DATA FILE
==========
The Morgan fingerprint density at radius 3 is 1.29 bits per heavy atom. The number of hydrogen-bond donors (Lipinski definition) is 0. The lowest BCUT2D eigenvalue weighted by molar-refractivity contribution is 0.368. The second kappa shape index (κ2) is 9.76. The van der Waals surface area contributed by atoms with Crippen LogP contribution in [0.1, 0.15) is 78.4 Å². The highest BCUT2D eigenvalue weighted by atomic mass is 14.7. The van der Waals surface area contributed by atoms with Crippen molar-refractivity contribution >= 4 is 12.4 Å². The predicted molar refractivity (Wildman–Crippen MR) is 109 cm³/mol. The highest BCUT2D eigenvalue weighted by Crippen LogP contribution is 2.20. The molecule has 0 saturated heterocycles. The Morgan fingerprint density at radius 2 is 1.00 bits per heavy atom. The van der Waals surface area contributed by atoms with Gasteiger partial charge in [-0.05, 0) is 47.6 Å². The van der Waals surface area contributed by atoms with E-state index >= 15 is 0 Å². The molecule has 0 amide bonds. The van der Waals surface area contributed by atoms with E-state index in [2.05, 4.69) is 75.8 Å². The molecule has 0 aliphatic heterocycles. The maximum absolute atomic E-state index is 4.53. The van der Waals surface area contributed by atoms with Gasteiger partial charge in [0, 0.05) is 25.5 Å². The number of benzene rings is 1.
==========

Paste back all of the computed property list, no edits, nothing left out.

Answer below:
The Morgan fingerprint density at radius 3 is 1.29 bits per heavy atom. The number of hydrogen-bond donors (Lipinski definition) is 0. The lowest BCUT2D eigenvalue weighted by molar-refractivity contribution is 0.368. The second kappa shape index (κ2) is 9.76. The van der Waals surface area contributed by atoms with Crippen LogP contribution in [0.1, 0.15) is 78.4 Å². The highest BCUT2D eigenvalue weighted by atomic mass is 14.7. The van der Waals surface area contributed by atoms with Crippen molar-refractivity contribution >= 4 is 12.4 Å². The predicted molar refractivity (Wildman–Crippen MR) is 109 cm³/mol. The highest BCUT2D eigenvalue weighted by Crippen LogP contribution is 2.20. The molecule has 0 saturated heterocycles. The Morgan fingerprint density at radius 2 is 1.00 bits per heavy atom. The van der Waals surface area contributed by atoms with Gasteiger partial charge in [-0.05, 0) is 47.6 Å². The van der Waals surface area contributed by atoms with E-state index >= 15 is 0 Å². The molecule has 0 amide bonds. The van der Waals surface area contributed by atoms with E-state index in [2.05, 4.69) is 75.8 Å². The molecule has 0 aliphatic heterocycles. The maximum absolute atomic E-state index is 4.53. The van der Waals surface area contributed by atoms with Gasteiger partial charge in [0, 0.05) is 25.5 Å². The number of benzene rings is 1.